Terms of Civil Defence review released

Last year's Kaikoura earthquake exposed cracks in Civil Defence's functions, which the Government is now reviewing. Photo: Bernard Hickey.

The Government has released the terms of reference for its Civil Defence review, following concerns about the response to recent emergencies.

The advisory group carrying out the review has three months to report back - here’s what you need to know about its work.

Why is this review happening?

The Civil Defence response to last November’s Kaikoura earthquake, and this February’s Port Hills fires, was seen as lacking in a number of areas.

The issue is not so much the efforts of volunteers on the ground, but the communication between the local and central agencies with various degrees of responsibility.

The primary concern after the Kaikoura quake was the mixed messages about the tsunami risk in different parts of the country, while in Christchurch the Civil Defence Minister Gerry Brownlee raised concerns about the lack of information being given to the Government, as well as the delay in declaring a local state of emergency.

In one of his final acts before taking on the foreign affairs portfolio, Brownlee announced a review into how to improve emergency management response.

What will it consider?

According to the terms of reference released by current Civil Defence Minister Nathan Guy, the review will focus on the organisational structures and decision-making powers spread across different levels.

In particular, there’s a suggestion that “the underlying principle of ‘act locally, coordinate regionally, support nationally’ may not be suitable in all circumstances”.

The Ministry of Civil Defence and Emergency Management (MCDEM) handles top-level strategy, but 16 regional groups call the shots in their areas and individual councils can still declare local states of emergency - a complex mix.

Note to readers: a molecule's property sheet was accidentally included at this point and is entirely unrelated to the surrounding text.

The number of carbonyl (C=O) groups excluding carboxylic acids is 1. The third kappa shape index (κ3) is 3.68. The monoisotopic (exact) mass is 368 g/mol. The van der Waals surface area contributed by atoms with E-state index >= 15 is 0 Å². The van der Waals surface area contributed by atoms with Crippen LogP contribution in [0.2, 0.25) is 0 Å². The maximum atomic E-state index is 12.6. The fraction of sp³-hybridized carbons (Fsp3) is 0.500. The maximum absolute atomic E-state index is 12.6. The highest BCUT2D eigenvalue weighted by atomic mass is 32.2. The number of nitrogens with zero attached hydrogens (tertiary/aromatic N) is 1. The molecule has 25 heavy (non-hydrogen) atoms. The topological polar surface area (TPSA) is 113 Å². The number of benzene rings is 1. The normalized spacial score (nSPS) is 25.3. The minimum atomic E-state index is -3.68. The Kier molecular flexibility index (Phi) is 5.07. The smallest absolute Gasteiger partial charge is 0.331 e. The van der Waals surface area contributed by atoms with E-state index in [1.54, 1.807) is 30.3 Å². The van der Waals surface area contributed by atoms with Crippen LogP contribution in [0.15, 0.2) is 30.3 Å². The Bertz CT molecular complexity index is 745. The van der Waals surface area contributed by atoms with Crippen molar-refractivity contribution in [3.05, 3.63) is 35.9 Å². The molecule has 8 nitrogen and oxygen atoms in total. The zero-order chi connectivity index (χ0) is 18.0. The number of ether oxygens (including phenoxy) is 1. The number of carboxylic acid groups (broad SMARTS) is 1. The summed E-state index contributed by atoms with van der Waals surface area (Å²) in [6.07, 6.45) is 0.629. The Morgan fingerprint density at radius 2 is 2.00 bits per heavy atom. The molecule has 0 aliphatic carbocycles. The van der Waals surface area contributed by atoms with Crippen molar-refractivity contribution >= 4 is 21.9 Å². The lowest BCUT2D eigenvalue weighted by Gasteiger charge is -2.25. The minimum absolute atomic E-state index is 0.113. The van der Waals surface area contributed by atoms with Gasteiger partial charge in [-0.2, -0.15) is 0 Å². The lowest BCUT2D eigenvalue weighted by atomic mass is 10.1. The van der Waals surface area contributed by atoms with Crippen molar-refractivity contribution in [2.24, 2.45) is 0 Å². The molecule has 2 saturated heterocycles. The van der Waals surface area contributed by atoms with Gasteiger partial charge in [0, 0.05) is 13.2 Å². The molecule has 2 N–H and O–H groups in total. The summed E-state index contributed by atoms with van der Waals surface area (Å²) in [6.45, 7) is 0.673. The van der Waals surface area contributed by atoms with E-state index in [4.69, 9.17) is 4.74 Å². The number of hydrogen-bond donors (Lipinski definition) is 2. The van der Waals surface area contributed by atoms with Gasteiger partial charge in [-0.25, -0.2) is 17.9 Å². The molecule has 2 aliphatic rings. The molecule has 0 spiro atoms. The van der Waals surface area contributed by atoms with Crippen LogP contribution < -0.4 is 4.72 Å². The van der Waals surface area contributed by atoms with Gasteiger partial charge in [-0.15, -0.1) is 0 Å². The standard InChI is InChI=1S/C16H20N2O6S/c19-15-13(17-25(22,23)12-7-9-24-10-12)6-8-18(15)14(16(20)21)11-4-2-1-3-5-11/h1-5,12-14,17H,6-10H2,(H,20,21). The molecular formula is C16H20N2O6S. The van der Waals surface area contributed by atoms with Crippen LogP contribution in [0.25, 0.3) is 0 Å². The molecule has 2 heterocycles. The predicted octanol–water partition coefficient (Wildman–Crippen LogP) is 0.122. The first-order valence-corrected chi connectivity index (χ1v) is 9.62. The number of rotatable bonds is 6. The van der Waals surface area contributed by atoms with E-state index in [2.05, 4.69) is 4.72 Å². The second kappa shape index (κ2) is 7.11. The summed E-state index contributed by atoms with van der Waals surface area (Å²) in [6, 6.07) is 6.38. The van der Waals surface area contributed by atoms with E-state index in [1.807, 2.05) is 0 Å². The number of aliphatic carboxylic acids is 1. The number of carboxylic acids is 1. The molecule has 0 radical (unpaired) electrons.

The terms of reference also mention concerns that decisions aren’t being made by “adequately skilled and experienced people”, a lack of professional support for volunteers, and problems with the flow of information to those in charge of making decisions.

What could be changed?

There’s specific reference to the current devolved model of decision making and chain of command.

After the Kaikoura quake, Brownlee spoke about shaking up Civil Defence’s command and control structure - that could mean placing more power in the hands of MCDEM at the expense of local officials, which may be fought by councils.

The terms of reference also mention state of emergency powers, as well as whether there is the need for “an interim mechanism to manage a localised event with significant consequences”, filling the gap between local and national states of emergency.

Who’s handling the review?

The Government has set up a technical advisory group with former National minister Roger Sowry as chairman, along with representatives from local government, police, the Fire Service, the Defence Force, and MCDEM.

There’s also a cross-parliamentary group of MPs providing their views - they signed off on the terms of reference.

What next?

The advisory group is taking public submissions on its work, and will also approach groups and agencies with an interest in emergency management.

It has three months to come back to Guy with findings - although he expects an interim report by late August.